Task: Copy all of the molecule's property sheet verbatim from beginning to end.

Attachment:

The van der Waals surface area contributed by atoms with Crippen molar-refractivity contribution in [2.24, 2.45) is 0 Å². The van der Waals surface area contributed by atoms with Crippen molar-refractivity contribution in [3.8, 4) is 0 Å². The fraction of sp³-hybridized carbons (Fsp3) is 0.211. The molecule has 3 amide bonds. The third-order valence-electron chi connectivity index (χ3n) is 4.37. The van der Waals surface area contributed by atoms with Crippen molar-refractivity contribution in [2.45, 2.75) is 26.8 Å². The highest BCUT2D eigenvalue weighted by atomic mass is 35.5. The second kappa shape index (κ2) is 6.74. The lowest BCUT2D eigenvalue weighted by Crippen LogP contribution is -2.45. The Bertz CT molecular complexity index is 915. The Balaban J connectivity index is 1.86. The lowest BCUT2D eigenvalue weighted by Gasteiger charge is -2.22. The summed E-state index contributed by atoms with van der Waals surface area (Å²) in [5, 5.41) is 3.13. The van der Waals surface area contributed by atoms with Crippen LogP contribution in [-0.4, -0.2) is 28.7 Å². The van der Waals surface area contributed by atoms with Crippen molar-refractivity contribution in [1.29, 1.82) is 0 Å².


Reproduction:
The van der Waals surface area contributed by atoms with Crippen molar-refractivity contribution in [2.24, 2.45) is 0 Å². The van der Waals surface area contributed by atoms with Crippen molar-refractivity contribution in [3.8, 4) is 0 Å². The fraction of sp³-hybridized carbons (Fsp3) is 0.211. The molecule has 3 amide bonds. The third-order valence-electron chi connectivity index (χ3n) is 4.37. The van der Waals surface area contributed by atoms with Crippen molar-refractivity contribution in [2.45, 2.75) is 26.8 Å². The highest BCUT2D eigenvalue weighted by atomic mass is 35.5. The second kappa shape index (κ2) is 6.74. The lowest BCUT2D eigenvalue weighted by Crippen LogP contribution is -2.45. The Bertz CT molecular complexity index is 915. The Balaban J connectivity index is 1.86. The lowest BCUT2D eigenvalue weighted by Gasteiger charge is -2.22. The summed E-state index contributed by atoms with van der Waals surface area (Å²) in [5, 5.41) is 3.13. The van der Waals surface area contributed by atoms with Crippen LogP contribution in [-0.4, -0.2) is 28.7 Å². The van der Waals surface area contributed by atoms with Crippen molar-refractivity contribution in [1.29, 1.82) is 0 Å².